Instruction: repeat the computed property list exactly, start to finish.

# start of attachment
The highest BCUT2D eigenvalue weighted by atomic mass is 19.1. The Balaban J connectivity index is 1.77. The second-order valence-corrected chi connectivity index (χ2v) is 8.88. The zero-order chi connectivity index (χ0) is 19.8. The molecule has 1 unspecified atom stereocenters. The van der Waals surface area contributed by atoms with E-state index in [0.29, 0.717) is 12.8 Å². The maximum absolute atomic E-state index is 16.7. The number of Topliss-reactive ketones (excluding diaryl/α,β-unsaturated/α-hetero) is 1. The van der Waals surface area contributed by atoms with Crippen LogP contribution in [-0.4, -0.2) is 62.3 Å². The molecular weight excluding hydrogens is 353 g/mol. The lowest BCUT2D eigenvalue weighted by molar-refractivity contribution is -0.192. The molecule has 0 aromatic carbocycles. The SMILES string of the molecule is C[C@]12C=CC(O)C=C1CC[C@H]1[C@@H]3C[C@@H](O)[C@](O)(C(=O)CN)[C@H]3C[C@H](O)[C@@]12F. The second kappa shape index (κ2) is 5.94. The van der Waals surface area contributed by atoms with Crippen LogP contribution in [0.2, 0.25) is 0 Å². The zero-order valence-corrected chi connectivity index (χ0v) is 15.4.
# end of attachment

The highest BCUT2D eigenvalue weighted by atomic mass is 19.1. The Balaban J connectivity index is 1.77. The second-order valence-corrected chi connectivity index (χ2v) is 8.88. The zero-order chi connectivity index (χ0) is 19.8. The molecule has 1 unspecified atom stereocenters. The van der Waals surface area contributed by atoms with E-state index in [0.29, 0.717) is 12.8 Å². The maximum absolute atomic E-state index is 16.7. The number of Topliss-reactive ketones (excluding diaryl/α,β-unsaturated/α-hetero) is 1. The van der Waals surface area contributed by atoms with Crippen LogP contribution in [-0.4, -0.2) is 62.3 Å². The molecular weight excluding hydrogens is 353 g/mol. The lowest BCUT2D eigenvalue weighted by molar-refractivity contribution is -0.192. The molecule has 0 aromatic carbocycles. The SMILES string of the molecule is C[C@]12C=CC(O)C=C1CC[C@H]1[C@@H]3C[C@@H](O)[C@](O)(C(=O)CN)[C@H]3C[C@H](O)[C@@]12F. The second kappa shape index (κ2) is 5.94. The van der Waals surface area contributed by atoms with Crippen LogP contribution in [0.2, 0.25) is 0 Å². The zero-order valence-corrected chi connectivity index (χ0v) is 15.4.